Putting down pavers can be a wonderful do-it-yourself project. Pavers are widely available, relatively inexpensive, and their installation requires very few tools. In addition, they can add a beautiful finishing touch to your home.
When choosing your pavers, first consider what their primary use will be. If they will be placed in a location where people will be doing a lot of walking, relaxing or playing, you’ll want smoother surfaces. If you’re simply trying to create an accent or border in a lower-traffic area, it’s fine to use uneven, jagged, rough-textured pavers.
There are several different materials to choose from, and the type you select will depend on a number of factors: your budget, the degree of difficulty you desire, the size of the area to be paved, and the overall look you’re going for.
Clay (or brick) pavers are made from a combination of clay and shale and fired at high temperatures to make them extremely durable. They come in a wide variety of colors ranging from light to dark shades, and because their colors are naturally occurring - not made with a dye or pigment - you’ll never have to worry about them fading. Clay pavers are very low-maintenance and only require an occasional spraying with a hose and perhaps a mild detergent. Their cost ranges from $5 to $15 per square foot ($17 to $20 with professional installation), and maintenance costs are virtually nonexistent.
Concrete pavers are durable as well, and can be dyed to a specific shade, if you’ve got a color in your house that’s difficult to match with natural materials. They are easy to move and reinstall. Price-wise, they’re close to clay pavers, running anywhere from $5 to $10 per square foot ($15 to $25 with professional installation). However, their lifetime maintenance costs are higher; color retention is often a problem due to the gradual erosion of dyes and pigments in the concrete, and they may have to be stained, sealed, or replaced entirely.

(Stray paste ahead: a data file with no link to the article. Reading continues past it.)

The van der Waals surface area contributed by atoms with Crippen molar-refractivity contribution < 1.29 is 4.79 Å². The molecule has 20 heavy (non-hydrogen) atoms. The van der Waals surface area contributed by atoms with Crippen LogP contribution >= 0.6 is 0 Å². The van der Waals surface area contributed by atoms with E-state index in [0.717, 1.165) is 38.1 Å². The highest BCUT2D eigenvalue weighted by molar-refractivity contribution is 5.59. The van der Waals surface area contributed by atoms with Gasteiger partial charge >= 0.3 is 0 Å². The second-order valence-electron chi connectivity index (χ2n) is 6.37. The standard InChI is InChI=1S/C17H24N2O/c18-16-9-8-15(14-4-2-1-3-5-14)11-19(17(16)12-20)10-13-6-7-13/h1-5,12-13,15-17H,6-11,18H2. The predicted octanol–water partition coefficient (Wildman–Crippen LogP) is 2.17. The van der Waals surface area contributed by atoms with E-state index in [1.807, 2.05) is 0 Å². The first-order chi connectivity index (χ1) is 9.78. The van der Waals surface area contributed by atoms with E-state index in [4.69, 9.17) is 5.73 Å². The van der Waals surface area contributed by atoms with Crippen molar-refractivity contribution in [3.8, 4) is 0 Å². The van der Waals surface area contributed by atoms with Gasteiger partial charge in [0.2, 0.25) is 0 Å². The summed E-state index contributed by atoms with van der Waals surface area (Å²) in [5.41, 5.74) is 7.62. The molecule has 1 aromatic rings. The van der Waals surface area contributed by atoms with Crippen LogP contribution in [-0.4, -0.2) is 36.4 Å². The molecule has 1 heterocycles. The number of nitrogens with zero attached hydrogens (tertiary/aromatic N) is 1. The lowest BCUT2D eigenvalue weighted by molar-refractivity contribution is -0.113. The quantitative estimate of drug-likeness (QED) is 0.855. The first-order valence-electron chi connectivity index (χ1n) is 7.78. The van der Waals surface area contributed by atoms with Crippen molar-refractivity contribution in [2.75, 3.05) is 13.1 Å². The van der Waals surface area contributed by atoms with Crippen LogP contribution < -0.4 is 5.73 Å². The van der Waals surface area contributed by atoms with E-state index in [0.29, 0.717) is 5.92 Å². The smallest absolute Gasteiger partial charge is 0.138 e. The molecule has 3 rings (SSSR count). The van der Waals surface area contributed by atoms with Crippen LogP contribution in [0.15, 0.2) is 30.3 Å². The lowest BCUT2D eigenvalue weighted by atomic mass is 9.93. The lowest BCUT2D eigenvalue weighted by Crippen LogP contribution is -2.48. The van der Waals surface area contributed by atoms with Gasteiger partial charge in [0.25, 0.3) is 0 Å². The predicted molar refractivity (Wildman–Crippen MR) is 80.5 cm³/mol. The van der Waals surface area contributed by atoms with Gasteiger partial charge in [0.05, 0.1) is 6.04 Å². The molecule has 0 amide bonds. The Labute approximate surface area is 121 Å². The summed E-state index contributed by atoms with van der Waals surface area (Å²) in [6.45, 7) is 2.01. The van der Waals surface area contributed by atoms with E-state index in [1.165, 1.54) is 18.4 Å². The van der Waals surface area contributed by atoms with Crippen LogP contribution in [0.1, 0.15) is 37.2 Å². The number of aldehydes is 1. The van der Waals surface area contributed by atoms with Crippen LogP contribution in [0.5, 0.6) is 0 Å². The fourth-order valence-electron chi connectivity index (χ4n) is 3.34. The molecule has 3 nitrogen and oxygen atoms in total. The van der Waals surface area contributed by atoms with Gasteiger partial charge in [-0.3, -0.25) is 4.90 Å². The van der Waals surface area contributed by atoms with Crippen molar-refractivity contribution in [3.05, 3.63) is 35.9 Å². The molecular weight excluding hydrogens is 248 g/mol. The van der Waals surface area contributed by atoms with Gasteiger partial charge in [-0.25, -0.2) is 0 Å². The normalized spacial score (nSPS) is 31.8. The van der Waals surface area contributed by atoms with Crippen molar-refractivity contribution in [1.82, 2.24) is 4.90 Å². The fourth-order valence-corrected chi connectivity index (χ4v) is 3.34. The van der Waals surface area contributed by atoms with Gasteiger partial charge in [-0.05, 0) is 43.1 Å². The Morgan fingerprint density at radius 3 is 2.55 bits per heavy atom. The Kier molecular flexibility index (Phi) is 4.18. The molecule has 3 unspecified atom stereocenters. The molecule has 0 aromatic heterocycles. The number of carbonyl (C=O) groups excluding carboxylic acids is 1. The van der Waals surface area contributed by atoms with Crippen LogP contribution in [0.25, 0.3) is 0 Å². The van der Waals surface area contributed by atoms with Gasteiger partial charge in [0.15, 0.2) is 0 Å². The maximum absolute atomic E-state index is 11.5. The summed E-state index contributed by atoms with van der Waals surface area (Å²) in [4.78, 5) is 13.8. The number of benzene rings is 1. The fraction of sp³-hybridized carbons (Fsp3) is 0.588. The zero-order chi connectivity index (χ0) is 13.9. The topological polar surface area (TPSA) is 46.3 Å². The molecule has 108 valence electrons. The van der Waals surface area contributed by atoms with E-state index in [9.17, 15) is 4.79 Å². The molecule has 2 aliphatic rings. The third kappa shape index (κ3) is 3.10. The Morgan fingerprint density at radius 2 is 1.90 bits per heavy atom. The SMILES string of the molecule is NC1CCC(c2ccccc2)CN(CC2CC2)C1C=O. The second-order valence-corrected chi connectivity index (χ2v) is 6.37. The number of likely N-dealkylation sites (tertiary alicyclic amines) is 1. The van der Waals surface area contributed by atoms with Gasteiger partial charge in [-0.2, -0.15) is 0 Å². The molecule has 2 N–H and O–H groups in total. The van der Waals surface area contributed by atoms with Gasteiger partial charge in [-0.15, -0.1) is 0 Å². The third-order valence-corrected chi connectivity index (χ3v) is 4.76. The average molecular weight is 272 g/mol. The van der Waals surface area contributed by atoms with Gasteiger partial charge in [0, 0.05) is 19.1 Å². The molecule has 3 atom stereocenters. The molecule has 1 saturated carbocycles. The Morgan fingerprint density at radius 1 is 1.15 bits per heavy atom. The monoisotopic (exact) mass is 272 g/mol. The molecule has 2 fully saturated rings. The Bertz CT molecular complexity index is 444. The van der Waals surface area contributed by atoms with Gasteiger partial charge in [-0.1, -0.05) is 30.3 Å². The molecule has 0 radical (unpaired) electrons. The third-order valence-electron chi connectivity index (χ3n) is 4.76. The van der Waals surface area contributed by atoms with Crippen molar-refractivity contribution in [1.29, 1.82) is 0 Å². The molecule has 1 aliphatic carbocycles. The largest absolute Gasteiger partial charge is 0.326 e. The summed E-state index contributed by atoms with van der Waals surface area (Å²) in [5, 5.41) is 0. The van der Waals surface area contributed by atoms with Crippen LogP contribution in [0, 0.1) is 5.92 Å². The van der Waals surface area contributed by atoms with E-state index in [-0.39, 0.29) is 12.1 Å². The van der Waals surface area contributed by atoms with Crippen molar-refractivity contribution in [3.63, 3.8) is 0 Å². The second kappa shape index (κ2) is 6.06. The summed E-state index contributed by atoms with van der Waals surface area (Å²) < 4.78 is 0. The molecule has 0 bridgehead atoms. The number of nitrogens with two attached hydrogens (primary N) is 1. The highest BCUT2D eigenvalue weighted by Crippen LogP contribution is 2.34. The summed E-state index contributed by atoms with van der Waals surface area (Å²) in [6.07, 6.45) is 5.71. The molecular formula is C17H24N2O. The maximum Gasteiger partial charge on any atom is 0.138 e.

Stone pavers have the widest price range, anywhere from $9 to $28 per square foot. They are beautiful and come in the largest variety of colors, textures and variations (even pearlescent and metallic). You’ll never have to worry about their color fading or changing. They do, however, require an initial sealing and periodic resealing to enhance colors and maintain luster. Cleaning stone pavers only requires water and mild detergent. One caveat: They are more labor-intensive to install and better left to professional installation. They are also not as durable as the other options, making them a bad idea for heavy-traffic areas, and are not suitable for driveways and areas exposed to vehicles.
Choosing the proper pavers for your home isn’t just about one factor. Consider not only the startup price, but the long-term costs, the amount of required maintenance, and the desired aesthetic effect - it will be to your benefit in the long run!